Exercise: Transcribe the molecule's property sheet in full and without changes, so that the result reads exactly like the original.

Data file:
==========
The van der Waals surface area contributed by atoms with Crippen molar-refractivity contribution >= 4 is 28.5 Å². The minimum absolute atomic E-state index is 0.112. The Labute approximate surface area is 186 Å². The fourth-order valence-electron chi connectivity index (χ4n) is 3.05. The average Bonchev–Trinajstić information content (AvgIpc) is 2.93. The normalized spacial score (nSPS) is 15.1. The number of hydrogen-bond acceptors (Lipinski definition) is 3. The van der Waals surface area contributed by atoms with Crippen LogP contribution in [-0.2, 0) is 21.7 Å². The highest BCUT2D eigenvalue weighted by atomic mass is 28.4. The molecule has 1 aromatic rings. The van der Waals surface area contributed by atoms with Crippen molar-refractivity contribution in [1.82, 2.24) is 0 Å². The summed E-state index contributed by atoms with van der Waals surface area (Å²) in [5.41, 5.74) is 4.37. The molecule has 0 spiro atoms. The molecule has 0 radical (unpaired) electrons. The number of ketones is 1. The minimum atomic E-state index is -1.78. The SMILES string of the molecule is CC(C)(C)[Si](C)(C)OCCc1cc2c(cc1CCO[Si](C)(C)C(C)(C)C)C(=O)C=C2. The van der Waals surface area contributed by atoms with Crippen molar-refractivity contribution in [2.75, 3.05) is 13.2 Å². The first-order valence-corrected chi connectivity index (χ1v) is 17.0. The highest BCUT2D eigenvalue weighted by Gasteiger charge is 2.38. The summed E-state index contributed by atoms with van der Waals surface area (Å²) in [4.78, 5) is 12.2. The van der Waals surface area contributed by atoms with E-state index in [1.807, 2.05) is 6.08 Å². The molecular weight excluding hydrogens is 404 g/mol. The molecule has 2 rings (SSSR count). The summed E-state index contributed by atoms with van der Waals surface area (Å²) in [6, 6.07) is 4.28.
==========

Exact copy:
The van der Waals surface area contributed by atoms with Crippen molar-refractivity contribution >= 4 is 28.5 Å². The minimum absolute atomic E-state index is 0.112. The Labute approximate surface area is 186 Å². The fourth-order valence-electron chi connectivity index (χ4n) is 3.05. The average Bonchev–Trinajstić information content (AvgIpc) is 2.93. The normalized spacial score (nSPS) is 15.1. The number of hydrogen-bond acceptors (Lipinski definition) is 3. The van der Waals surface area contributed by atoms with Crippen LogP contribution in [-0.2, 0) is 21.7 Å². The highest BCUT2D eigenvalue weighted by atomic mass is 28.4. The molecule has 1 aromatic rings. The van der Waals surface area contributed by atoms with Crippen molar-refractivity contribution in [1.82, 2.24) is 0 Å². The summed E-state index contributed by atoms with van der Waals surface area (Å²) in [5.41, 5.74) is 4.37. The molecule has 0 spiro atoms. The molecule has 0 radical (unpaired) electrons. The number of ketones is 1. The minimum atomic E-state index is -1.78. The SMILES string of the molecule is CC(C)(C)[Si](C)(C)OCCc1cc2c(cc1CCO[Si](C)(C)C(C)(C)C)C(=O)C=C2. The van der Waals surface area contributed by atoms with Crippen molar-refractivity contribution in [2.75, 3.05) is 13.2 Å². The first-order valence-corrected chi connectivity index (χ1v) is 17.0. The highest BCUT2D eigenvalue weighted by Gasteiger charge is 2.38. The summed E-state index contributed by atoms with van der Waals surface area (Å²) in [4.78, 5) is 12.2. The van der Waals surface area contributed by atoms with E-state index in [1.807, 2.05) is 6.08 Å². The molecular weight excluding hydrogens is 404 g/mol. The molecule has 2 rings (SSSR count). The summed E-state index contributed by atoms with van der Waals surface area (Å²) in [6, 6.07) is 4.28.